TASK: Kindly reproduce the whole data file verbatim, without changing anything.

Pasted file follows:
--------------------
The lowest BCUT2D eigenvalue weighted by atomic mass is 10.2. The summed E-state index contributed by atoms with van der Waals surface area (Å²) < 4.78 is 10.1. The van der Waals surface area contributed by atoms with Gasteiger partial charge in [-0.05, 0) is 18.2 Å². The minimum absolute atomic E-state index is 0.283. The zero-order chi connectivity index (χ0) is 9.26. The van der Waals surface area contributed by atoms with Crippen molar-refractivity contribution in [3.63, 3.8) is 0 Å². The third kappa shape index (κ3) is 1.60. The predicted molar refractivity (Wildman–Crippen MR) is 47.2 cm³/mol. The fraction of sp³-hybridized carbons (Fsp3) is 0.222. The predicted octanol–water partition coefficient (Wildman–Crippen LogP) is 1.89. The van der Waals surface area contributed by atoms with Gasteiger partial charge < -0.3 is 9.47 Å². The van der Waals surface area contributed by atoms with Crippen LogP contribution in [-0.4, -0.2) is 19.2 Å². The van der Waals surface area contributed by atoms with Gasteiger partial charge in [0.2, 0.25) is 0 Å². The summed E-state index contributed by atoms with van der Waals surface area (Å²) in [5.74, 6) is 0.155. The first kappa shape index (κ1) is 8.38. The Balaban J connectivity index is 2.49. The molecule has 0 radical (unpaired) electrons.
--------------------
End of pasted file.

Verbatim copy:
The lowest BCUT2D eigenvalue weighted by atomic mass is 10.2. The summed E-state index contributed by atoms with van der Waals surface area (Å²) < 4.78 is 10.1. The van der Waals surface area contributed by atoms with Gasteiger partial charge in [-0.05, 0) is 18.2 Å². The minimum absolute atomic E-state index is 0.283. The zero-order chi connectivity index (χ0) is 9.26. The van der Waals surface area contributed by atoms with Crippen molar-refractivity contribution in [3.63, 3.8) is 0 Å². The third kappa shape index (κ3) is 1.60. The predicted molar refractivity (Wildman–Crippen MR) is 47.2 cm³/mol. The fraction of sp³-hybridized carbons (Fsp3) is 0.222. The predicted octanol–water partition coefficient (Wildman–Crippen LogP) is 1.89. The van der Waals surface area contributed by atoms with Gasteiger partial charge < -0.3 is 9.47 Å². The van der Waals surface area contributed by atoms with Crippen LogP contribution in [-0.4, -0.2) is 19.2 Å². The van der Waals surface area contributed by atoms with Gasteiger partial charge in [0.2, 0.25) is 0 Å². The summed E-state index contributed by atoms with van der Waals surface area (Å²) in [5.74, 6) is 0.155. The first kappa shape index (κ1) is 8.38. The Balaban J connectivity index is 2.49. The molecule has 0 radical (unpaired) electrons.